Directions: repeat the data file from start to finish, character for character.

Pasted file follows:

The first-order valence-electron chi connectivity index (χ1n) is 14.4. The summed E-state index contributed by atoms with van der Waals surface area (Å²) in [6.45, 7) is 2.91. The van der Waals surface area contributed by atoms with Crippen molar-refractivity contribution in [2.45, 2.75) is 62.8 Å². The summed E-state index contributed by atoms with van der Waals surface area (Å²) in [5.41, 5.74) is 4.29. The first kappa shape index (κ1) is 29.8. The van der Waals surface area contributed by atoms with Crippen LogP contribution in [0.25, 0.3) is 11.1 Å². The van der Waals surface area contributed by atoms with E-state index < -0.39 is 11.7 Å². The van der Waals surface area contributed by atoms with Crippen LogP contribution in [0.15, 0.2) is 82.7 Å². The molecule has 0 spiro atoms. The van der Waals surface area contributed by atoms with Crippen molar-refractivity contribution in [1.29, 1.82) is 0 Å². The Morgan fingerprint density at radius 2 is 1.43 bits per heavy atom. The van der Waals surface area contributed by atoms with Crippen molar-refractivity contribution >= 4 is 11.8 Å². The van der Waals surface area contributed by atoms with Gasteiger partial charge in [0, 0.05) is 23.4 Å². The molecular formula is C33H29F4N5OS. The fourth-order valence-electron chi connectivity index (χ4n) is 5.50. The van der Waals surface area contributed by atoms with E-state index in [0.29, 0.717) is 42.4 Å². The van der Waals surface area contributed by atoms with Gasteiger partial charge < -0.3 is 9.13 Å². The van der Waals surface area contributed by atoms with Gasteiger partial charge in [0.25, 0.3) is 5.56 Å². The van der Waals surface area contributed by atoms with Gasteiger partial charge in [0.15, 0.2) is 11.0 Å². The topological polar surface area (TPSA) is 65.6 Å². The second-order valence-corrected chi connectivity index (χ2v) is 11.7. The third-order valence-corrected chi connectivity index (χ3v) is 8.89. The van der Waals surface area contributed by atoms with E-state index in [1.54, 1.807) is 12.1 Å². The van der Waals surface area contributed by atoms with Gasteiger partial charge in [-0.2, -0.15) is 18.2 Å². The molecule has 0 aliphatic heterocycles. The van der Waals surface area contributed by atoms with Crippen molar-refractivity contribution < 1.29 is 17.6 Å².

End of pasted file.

The first-order valence-electron chi connectivity index (χ1n) is 14.4. The summed E-state index contributed by atoms with van der Waals surface area (Å²) in [6.45, 7) is 2.91. The van der Waals surface area contributed by atoms with Crippen molar-refractivity contribution in [2.45, 2.75) is 62.8 Å². The summed E-state index contributed by atoms with van der Waals surface area (Å²) in [5.41, 5.74) is 4.29. The first kappa shape index (κ1) is 29.8. The van der Waals surface area contributed by atoms with Crippen LogP contribution in [0.25, 0.3) is 11.1 Å². The van der Waals surface area contributed by atoms with E-state index < -0.39 is 11.7 Å². The van der Waals surface area contributed by atoms with Crippen LogP contribution in [0.15, 0.2) is 82.7 Å². The molecule has 0 spiro atoms. The van der Waals surface area contributed by atoms with Crippen molar-refractivity contribution in [1.29, 1.82) is 0 Å². The Morgan fingerprint density at radius 2 is 1.43 bits per heavy atom. The van der Waals surface area contributed by atoms with Crippen molar-refractivity contribution >= 4 is 11.8 Å². The van der Waals surface area contributed by atoms with Gasteiger partial charge in [0, 0.05) is 23.4 Å². The molecular formula is C33H29F4N5OS. The fourth-order valence-electron chi connectivity index (χ4n) is 5.50. The van der Waals surface area contributed by atoms with E-state index in [0.29, 0.717) is 42.4 Å². The van der Waals surface area contributed by atoms with Gasteiger partial charge < -0.3 is 9.13 Å². The van der Waals surface area contributed by atoms with Gasteiger partial charge in [0.25, 0.3) is 5.56 Å². The van der Waals surface area contributed by atoms with Gasteiger partial charge in [0.15, 0.2) is 11.0 Å². The topological polar surface area (TPSA) is 65.6 Å². The second-order valence-corrected chi connectivity index (χ2v) is 11.7. The third-order valence-corrected chi connectivity index (χ3v) is 8.89. The van der Waals surface area contributed by atoms with E-state index in [1.54, 1.807) is 12.1 Å². The van der Waals surface area contributed by atoms with Gasteiger partial charge in [-0.2, -0.15) is 18.2 Å². The molecule has 0 aliphatic heterocycles. The van der Waals surface area contributed by atoms with Crippen molar-refractivity contribution < 1.29 is 17.6 Å².